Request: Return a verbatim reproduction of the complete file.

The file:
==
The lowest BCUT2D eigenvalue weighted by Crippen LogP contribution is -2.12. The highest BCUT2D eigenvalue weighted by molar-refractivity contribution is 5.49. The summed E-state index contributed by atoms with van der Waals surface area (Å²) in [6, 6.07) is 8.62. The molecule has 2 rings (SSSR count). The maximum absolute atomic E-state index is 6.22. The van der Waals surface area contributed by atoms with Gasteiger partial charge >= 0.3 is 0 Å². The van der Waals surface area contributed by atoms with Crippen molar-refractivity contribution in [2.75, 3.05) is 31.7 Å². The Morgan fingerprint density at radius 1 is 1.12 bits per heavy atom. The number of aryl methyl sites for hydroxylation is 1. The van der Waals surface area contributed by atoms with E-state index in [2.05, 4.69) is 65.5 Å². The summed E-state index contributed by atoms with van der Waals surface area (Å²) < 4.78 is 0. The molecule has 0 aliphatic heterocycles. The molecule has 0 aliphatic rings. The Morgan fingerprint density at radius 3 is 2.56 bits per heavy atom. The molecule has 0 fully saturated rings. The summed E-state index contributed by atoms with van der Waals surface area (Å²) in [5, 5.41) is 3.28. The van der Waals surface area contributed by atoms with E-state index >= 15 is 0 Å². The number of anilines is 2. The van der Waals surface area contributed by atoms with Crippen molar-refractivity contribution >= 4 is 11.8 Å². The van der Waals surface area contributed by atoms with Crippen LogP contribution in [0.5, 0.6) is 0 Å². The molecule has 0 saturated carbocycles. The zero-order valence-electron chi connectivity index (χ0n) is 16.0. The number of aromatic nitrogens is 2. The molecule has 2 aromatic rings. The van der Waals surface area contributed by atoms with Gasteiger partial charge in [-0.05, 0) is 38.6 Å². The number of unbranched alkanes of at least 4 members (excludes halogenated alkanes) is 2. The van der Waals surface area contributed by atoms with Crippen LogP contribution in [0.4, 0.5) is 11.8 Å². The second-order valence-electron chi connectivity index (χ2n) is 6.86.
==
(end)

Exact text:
The lowest BCUT2D eigenvalue weighted by Crippen LogP contribution is -2.12. The highest BCUT2D eigenvalue weighted by molar-refractivity contribution is 5.49. The summed E-state index contributed by atoms with van der Waals surface area (Å²) in [6, 6.07) is 8.62. The molecule has 2 rings (SSSR count). The maximum absolute atomic E-state index is 6.22. The van der Waals surface area contributed by atoms with Gasteiger partial charge >= 0.3 is 0 Å². The van der Waals surface area contributed by atoms with Crippen molar-refractivity contribution in [2.75, 3.05) is 31.7 Å². The Morgan fingerprint density at radius 1 is 1.12 bits per heavy atom. The number of aryl methyl sites for hydroxylation is 1. The van der Waals surface area contributed by atoms with E-state index in [2.05, 4.69) is 65.5 Å². The summed E-state index contributed by atoms with van der Waals surface area (Å²) < 4.78 is 0. The molecule has 0 aliphatic heterocycles. The molecule has 0 aliphatic rings. The Morgan fingerprint density at radius 3 is 2.56 bits per heavy atom. The molecule has 0 fully saturated rings. The summed E-state index contributed by atoms with van der Waals surface area (Å²) in [5, 5.41) is 3.28. The van der Waals surface area contributed by atoms with E-state index >= 15 is 0 Å². The number of anilines is 2. The van der Waals surface area contributed by atoms with Crippen molar-refractivity contribution >= 4 is 11.8 Å². The van der Waals surface area contributed by atoms with Crippen LogP contribution in [0.5, 0.6) is 0 Å². The molecule has 0 saturated carbocycles. The zero-order valence-electron chi connectivity index (χ0n) is 16.0. The number of aromatic nitrogens is 2. The molecule has 2 aromatic rings. The van der Waals surface area contributed by atoms with Gasteiger partial charge in [-0.05, 0) is 38.6 Å². The number of unbranched alkanes of at least 4 members (excludes halogenated alkanes) is 2. The van der Waals surface area contributed by atoms with Crippen LogP contribution in [0.4, 0.5) is 11.8 Å². The second-order valence-electron chi connectivity index (χ2n) is 6.86.